by Matt Paley
Tim Hetherington died yesterday, killed by mortar fire in Misrata, where Libyan rebels are clashing with Muammar el-Qaddafi’s forces. Hetherington was traveling with Chris Hondros, Guy Martin, and Michael Christopher Brown (photojournalists all) at the time of the attack. All four photographers were wounded; Hetherington died first, and Hondros soon after. At the time of my writing, Martin is reported to be alive, in very serious condition; Brown is wounded but stable.
Hetherington was best known for Restrepo (2010), an intimate, lyrical, harrowingly visceral experience of war, which he co-directed with his longtime collaborator Sebastian Junger. Restrepo is a beautiful film; it’s also a film I’ll be unable to watch again.
I point, instead, to Diary, Hetherington’s last film work, which he uploaded to vimeo only three months ago. A dream-like meditation on the disparate worlds Hetherington moved between and his struggle to unite them, Diary appears now as an affirmation of all that Hetherington lived, and lived for. I won’t say any more about the work – I feel uncomfortable doing so, tonight – except to ask you to watch it.
From Hetherington’s vimeo page:
‘Diary’ is a highly personal and experimental film that expresses the subjective experience of my work, and was made as an attempt to locate myself after ten years of reporting. It’s a kaleidoscope of images that link our western reality to the seemingly distant worlds we see in the media.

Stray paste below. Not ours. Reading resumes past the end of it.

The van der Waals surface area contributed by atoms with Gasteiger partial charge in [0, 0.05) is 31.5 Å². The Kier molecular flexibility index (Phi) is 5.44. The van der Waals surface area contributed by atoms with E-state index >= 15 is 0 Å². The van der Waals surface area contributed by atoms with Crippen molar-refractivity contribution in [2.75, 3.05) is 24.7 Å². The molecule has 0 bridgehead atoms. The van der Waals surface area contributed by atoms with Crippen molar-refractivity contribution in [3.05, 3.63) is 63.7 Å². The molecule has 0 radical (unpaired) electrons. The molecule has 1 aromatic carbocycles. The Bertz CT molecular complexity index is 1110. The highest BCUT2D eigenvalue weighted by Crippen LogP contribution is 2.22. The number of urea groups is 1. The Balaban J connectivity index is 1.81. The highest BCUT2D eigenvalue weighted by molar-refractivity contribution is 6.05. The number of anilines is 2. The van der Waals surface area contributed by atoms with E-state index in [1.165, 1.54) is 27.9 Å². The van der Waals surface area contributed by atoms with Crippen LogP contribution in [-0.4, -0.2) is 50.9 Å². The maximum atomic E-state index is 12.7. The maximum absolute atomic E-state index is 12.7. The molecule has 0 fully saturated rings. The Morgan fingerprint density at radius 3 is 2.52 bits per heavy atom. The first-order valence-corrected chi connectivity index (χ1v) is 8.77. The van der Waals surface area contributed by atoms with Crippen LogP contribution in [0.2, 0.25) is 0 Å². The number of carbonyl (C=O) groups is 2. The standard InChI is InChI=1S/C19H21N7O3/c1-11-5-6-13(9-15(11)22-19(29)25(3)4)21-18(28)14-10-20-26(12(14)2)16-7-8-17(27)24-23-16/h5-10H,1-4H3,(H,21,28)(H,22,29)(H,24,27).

Camera + Directed by Tim Hetherington
Edit + Sound design by Magali Charrier
19′ 08 / 2010
May we possess, as Tim did, the courage to live life in extremes, eschewing comfort for that which drives us; the dedication to push ourselves and our mediums to the very limits; and the strength to document with compassion, reserving judgement. Rest in peace.
The Men Who Stare at Goats, dir. Grant Heslov (2009)
The opening credits of The Men Who Stare at Goats roll beside footage of the War in Iraq set to an infectious pop song. The film never really gets beyond this sequence, which encapsulates the film perfectly: what seems sketched out to be political content—pixilated war footage, pop music—comes out as stifled, unfunny, and vacuous. It becomes apparent that the film is attempting to pull the wool over our eyes. But to what? (more…)